By: Zoe Gillenwater
Page 1 of 2
One of the most common tasks when laying out the content of a web page is floating images to the right or left so that text flows around them. This is dead simple to do with CSS:
margin: 0 0 1em 1.5em;
A problem can arise if the text beside an image is not long enough to wrap around it. In this case, the next image could potentially float up into this space beneath the text, instead of sitting directly beneath the previous floated image. Once again, this is simple to fix:
margin: 0 0 1em 1.5em;
The addition of the clear to the floated image ensures that each one will always sit below the previous one. However, placing the float and clear properties on the same element can cause large gaps to appear in Internet Explorer (IE) — gaps that take more complicated CSS to fix than what we've used so far.
To see the problem, download the support files for this article and open IE_adjacent_float_gap.html in Dreamweaver. Preview it in IE. Unless you have a very narrow screen so that the text of the first paragraph is long enough to wrap around the first image, what you will see should resemble Image 1.
What seems to be happening is this: IE floats the first image to the right. The text of the paragraph that follows it wraps around it. Next up in the XHTML source is the second image, which is also floated to the right and cleared below the first image. But instead of allowing the text that follows the second image to flow up beside the first image, as it ought to, the text acts as if it, too, had a clear applied to it.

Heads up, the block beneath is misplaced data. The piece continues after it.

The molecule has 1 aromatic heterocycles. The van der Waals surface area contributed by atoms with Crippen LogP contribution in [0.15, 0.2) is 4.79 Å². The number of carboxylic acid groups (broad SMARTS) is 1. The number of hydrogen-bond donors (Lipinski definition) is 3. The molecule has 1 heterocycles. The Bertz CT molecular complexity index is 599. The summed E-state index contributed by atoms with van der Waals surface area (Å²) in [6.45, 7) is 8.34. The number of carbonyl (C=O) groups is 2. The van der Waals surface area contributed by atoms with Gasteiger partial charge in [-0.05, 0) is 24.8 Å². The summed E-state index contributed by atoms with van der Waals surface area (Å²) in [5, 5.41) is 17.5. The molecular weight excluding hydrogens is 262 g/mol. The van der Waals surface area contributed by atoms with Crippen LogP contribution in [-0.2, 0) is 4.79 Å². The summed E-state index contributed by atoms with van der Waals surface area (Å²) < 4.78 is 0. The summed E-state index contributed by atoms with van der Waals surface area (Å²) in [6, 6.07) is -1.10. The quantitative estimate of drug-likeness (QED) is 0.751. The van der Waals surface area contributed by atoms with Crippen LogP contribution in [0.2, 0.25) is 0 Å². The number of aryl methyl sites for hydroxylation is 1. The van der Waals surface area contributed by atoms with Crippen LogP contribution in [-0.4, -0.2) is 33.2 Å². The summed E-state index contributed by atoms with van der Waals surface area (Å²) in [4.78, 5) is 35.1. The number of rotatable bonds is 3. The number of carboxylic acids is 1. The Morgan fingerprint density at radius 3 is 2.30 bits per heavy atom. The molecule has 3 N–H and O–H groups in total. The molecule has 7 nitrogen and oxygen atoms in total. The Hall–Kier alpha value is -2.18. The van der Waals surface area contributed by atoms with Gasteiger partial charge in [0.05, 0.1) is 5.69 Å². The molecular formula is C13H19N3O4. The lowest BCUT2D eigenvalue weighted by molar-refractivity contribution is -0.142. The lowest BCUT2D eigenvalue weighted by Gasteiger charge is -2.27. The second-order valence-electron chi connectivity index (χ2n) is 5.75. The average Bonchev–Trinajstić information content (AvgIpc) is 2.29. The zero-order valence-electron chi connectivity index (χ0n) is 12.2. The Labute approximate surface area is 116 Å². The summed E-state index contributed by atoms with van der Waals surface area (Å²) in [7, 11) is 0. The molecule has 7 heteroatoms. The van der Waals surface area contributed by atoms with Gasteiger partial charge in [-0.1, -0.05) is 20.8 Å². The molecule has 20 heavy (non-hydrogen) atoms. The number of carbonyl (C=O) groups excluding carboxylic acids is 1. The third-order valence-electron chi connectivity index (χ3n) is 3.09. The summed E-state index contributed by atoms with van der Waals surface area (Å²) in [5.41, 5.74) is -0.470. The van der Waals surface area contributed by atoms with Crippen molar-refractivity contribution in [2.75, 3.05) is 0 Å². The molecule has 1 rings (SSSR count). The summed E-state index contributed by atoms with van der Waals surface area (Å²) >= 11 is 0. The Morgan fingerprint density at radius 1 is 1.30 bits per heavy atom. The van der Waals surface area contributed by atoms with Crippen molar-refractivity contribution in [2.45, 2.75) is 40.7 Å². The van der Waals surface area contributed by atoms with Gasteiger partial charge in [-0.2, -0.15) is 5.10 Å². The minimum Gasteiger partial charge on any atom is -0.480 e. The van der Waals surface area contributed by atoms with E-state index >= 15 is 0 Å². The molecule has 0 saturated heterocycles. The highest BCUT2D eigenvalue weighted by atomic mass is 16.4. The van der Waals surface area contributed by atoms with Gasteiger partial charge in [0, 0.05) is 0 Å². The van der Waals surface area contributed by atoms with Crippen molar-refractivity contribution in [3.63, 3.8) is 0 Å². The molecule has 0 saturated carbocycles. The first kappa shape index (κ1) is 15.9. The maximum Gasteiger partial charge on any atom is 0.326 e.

When an IE bug is present, the first line of defense is to see if it falls to either of the two "magic bullets" described in How To Attack An Internet Explorer (Win) Display Bug by Holly Bergevin and John Gallant. I'll save you some trouble — this one doesn't. No matter which elements you apply position: relative or height: 1% to, the gap remains.
What to do now? Georg Sørtun, a helpful and inventive member of css-discuss, came up with the idea to make the content adjacent to the floats inline. For some reason, perhaps because the clear property can only be applied to block-level elements, the content no longer acts like it is inheriting the clear, and the gap is gone.
Go to the Code View of IE_adjacent_float_gap.html. Add the conditional comment block below that includes special styles for IE only to the head of the document, below the closing style tag.
In a real page, the styles for all browsers would be placed in one style sheet, which would be linked or imported from the head of the page, while the styles for IE would be linked or imported from within the conditional comments. Here, the styles are listed within the head of the page itself for your ease of editing.
If you preview in IE after adding the above code, you will see that the gap is now gone. Of course, since the paragraphs are all inline now, they all run together as one big lump of text. This is even worse than before!
Image 2: The gap is gone, but all of the paragraphs are run together.